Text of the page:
Adjustment of the output of the fuel pumps may be effected in any known or suitable manner. The quantity of fuel may also be regulated, for example, in dependence upon the clutching of the blower in such manner that the fuel is supplied to the nozzles d only up to a certain degree of regulation. When this degree is exceeded, the blower is set in operation and additional fuel is simultaneously injected. The operativeness of the additional pump may be controlled by means of a by-pass for example, instead of by means of a clutch. Thus, the additional pump may be rendered inoperative by opening its by-pass and may be brought into operation gradually or fully by an appropriate closing of the by-pass valve.

In some cases, injection of additional fuel of higher anti-knock value may be effected under hand control. Also, injection of this fuel may be affected at one or more points either in front of or beyond the blower, or even wholly or partly directly into the cylinders.

Accordingly, while I have described an illustrative embodiment of the invention, it is pointed out that various changes and modifications therein may be made without departing from the in- I vention as set forth in the claims which follow.

I claim:

1. In an internal combustion engine, in combination, a normal fuel supply means, controlled supercharging means, means for supplying a second fuel and a control adapted for rendering said last means operative in dependence upon operation of said supercharging means.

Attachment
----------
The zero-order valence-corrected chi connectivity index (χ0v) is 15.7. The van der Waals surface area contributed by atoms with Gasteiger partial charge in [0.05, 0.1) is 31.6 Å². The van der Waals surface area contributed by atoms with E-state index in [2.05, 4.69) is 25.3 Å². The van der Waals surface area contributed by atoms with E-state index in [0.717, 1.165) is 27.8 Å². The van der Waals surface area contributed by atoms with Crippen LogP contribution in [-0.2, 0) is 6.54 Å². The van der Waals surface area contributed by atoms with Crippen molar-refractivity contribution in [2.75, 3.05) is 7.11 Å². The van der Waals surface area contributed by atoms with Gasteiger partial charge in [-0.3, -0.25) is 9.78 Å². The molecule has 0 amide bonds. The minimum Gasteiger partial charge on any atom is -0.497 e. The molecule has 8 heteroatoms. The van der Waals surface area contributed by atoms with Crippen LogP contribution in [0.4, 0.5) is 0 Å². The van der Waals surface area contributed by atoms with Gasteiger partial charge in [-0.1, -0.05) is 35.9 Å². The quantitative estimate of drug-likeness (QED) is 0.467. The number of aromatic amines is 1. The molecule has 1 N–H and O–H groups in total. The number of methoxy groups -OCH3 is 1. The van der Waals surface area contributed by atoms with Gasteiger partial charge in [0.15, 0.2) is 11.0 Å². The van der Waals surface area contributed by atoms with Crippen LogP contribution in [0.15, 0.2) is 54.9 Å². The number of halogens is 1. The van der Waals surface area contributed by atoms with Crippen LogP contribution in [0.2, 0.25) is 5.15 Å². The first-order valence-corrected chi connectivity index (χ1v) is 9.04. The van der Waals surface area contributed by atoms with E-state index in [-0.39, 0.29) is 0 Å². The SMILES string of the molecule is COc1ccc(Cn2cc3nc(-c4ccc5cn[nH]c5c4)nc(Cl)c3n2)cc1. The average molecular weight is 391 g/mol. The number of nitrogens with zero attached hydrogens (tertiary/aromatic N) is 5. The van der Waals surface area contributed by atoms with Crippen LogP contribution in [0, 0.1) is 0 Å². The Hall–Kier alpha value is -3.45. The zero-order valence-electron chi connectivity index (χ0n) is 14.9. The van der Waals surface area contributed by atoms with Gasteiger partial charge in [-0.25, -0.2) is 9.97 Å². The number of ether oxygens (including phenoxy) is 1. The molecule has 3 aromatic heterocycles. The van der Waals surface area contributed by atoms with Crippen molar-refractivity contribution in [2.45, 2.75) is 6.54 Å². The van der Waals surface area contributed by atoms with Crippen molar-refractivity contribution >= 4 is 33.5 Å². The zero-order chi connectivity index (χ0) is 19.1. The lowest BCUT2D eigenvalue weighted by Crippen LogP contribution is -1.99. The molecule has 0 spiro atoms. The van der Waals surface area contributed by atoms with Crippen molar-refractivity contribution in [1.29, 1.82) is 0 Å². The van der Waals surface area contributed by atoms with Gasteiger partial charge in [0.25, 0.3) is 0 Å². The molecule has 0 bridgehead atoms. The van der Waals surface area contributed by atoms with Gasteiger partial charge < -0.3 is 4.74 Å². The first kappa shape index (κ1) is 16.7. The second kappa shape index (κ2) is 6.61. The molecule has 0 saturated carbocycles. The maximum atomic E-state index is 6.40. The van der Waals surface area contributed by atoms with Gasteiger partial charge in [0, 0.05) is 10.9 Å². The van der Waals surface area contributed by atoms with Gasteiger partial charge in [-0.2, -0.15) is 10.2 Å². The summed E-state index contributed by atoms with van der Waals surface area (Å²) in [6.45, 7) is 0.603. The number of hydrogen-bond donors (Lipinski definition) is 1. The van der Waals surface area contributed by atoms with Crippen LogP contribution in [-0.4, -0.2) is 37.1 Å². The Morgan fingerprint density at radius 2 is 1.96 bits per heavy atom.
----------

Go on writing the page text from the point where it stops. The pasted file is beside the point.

2. In an internal combustion engine, in combination, a normal fuel supply means, controlled supercharging means, a normally inoperative spirit fuel supply, and a control adapted for rendering said spirit fuel supply operative in dependence upon operation of said supercharging means. 3. In an internal combustion engine, in combinat ion, a constantly'operative normal fuel supply means, controlled supercharging means, means for supplying a second fuel, and a joint control adapted for rendering. said supercharging means and said last means either operative or inoperative in unison.

4. In an internal combustion engine having an intake manifold in combination, a normal fuel supply means, controlled supercharging means, means for supplying a second fuel connected with said intake manifold, and a control adapted for rendering said last means operative in dependence upon operation of said supercharging'means.

5. In an internal combustion engine having an intake manifold and inlet valves, in combination, a normal fuel supply means, controlled supercharging means, means for supplying a second fuel including fuel nozzles in the intake manifold between said supercharging means and said inlet valves, and a control adapted for rendering said second fuel supply means operative in dependence upon operation of said supercharging means. u